On February 11, Nokia and Microsoft made a major announcement that Nokia would be adopting Windows Phone as its primary smartphone strategy which meant they would be building hardware that would run the Windows Phone Operating System. This was huge news for both Nokia and for Microsoft, and now things are finally starting to happen.
Early today, Nokia World 2011 kicked off in London. First up was the introduction of four “Asha” or “Hope” models aimed at consumers in developing countries that want smartphones but don’t have a lot of money. Nokia’s goal is to help a billion extra people who who don’t currently have access connect to the internet using phones that look good, have long-lasting batteries, and are devices that these consumers can be proud to carry. I get it. So before anyone in Europe or the US disses the four new phones as dumb, it should be quickly pointed out that they weren’t made for or meant for you.
Next up, the portion of Nokia’s CEO Stephen Elop’s speech in which he announced the company’s first two Windows Phones, the Nokia Lumia 800 and Nokia Lumia 710. The Lumia 800, is the higher end phone, or as Mr. Elop called it, “the first REAL Windows Phone!” I suspect that there are some engineers at Samsung and HTC who might beg to differ, but that is neither here nor there.
The Lumia 800 features:
… head-turning design, vivid colors (cyan, magenta and black) and the best social and Internet performance, with one-touch social network access, easy grouping of contacts, integrated communication threads and Internet Explorer 9. It features a 3.7 inch AMOLED ClearBlack curved display blending seamlessly into the reduced body design, and a 1.4 GHz processor with hardware acceleration and a graphics processor. The Nokia Lumia 800 contains an instant-share camera experience based on leading Carl Zeiss optics, HD video playback, 16GB of internal user memory and25GB of free SkyDrive storage for storing images and music. The estimated retail price for the Nokia Lumia 800 will be approximately 420 EUR, excluding taxes and subsidies.
The other WP announced was the Lumia 710, which …
… can be personalized with exchangeable back covers and thousands of apps to bring the Lumia experience to more people around the world. Theis designed for instant social & image sharing, and the best browsing experience with . It is available in black and white with black, white, cyan, fuchsia and yellow back covers. With the same , hardware acceleration and graphics processor as the Nokia Lumia 800, the Nokia Lumia 710 delivers high performance at an affordable price. The estimated retail price for the Nokia Lumia 710 will be approximately 270 EUR, excluding taxes and subsidies.
Am I the only one left seriously underwhelmed here? Forget the Lumia 710, because it is obviously the entry-level phone, let’s talk about the one that is effectively going to become Nokia’s flagship Windows Phone model, the Lumia 800. These are its specifications:
At a glance
- 3.7 ”
- 8 megapixels
Primary camera sensor size
- 142 g
- 9.5 h
Maximum 3G talk time
- 335 h
Maximum 3G standby time
- 55 h
Maximum music playback time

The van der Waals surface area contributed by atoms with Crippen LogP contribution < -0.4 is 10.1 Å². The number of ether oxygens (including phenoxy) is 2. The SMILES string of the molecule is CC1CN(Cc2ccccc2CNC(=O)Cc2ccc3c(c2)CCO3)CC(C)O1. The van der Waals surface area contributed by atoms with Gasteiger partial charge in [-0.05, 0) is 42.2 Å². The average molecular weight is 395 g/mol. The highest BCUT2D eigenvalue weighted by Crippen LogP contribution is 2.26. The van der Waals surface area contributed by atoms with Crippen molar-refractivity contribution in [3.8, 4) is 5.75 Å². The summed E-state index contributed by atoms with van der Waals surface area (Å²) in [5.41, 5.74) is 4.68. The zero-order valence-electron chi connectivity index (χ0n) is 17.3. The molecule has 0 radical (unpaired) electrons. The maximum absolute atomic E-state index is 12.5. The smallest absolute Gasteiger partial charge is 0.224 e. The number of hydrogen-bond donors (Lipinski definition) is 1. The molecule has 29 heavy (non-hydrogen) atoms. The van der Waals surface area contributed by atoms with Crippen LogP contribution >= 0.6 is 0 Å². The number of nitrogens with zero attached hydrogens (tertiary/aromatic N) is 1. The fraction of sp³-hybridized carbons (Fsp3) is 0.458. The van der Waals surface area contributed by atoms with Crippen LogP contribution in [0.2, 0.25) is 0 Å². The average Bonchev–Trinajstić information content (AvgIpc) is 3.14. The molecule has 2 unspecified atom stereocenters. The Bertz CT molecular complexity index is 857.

- 7 h
Maximum video playback time
Display and User Interface
Touch Screen Capacitive
Display size 3.7 ”
Screen height 480 pixels
Screen width 800 pixels
- Curved glass
Total user memory 16 GB mass memory (no slot for micro-SD cards)
SDRAM memory 512 MB
Battery BV-5JW 3.7V 1450mAh
Nokia’s ambition was to “surprise us at every turn”, which Kevin Shields (Head of Program and Product Management for the Smart Devices Team at Nokia) certainly did when he took the stage to speak about the phone. Looking like an untucked and disheveled frat-boy the morning after a blowout kegger, Kevin startled attendees when he bellowed out that the Lumia 800 “looks AWESOOOOOOOMMMMMEEEE!!!!!!!!!!!!!!!!!!!!1” *
He followed up with how he was sure that we would agree that while the Lumia is a “beauty on the inside, it is a BEASSSSST [with appropriate rawr!] on the inside!” His presentation left me wondering what drugs he’s on or if he had any sleep in the previous 72 hours at all. Honestly, the video is painful to watch, although some might enjoy witnessing his oddly given presentation and what looks like a partial meltdown. This may qualify as the most uncomfortably delivered speech ever. Yikes.
If I had to pick one word to sum up the presentation, especially the portion after Kevin’s presentation of the Lumia 800, when Kevin and Stephen were awkwardly bantering back and forth on stage, it would be desperation.
Granted, it has been less than a year since Nokia announced that they would be selling Windows Mobile phones, but Nokia already had several premier devices that could have been further “improved” with the smarter WP operating system — so I’m not giving them a pass. I am glad that Nokia included an 8 megapixel Carl Zeiss camera, and I have no doubt that it will blow away every other smartphone’s camera, but I am disappointed that there is no front-facing camera. I think that anyone who has used Facetime on their iPhone will agree that it is a selling point, not an unused novelty feature; Nokia could have capitalized on that — perhaps even introduced a Nokia version of Facetime, but they didn’t. Of course, the fatal flaw is going to be that Nokia is not introducing the phone to the US.
For whatever reason, it will be next year before the Lumia 800 arrives here. By then, I doubt that very many people will even care. The ones who would have cared will have already bought the Euro version … and then moved on to something else after the new has worn off.
Mark my words.
I am more than a bit underwhelmed; I had really hoped that Nokia and Microsoft would step up their game. This looks more like a major stumble.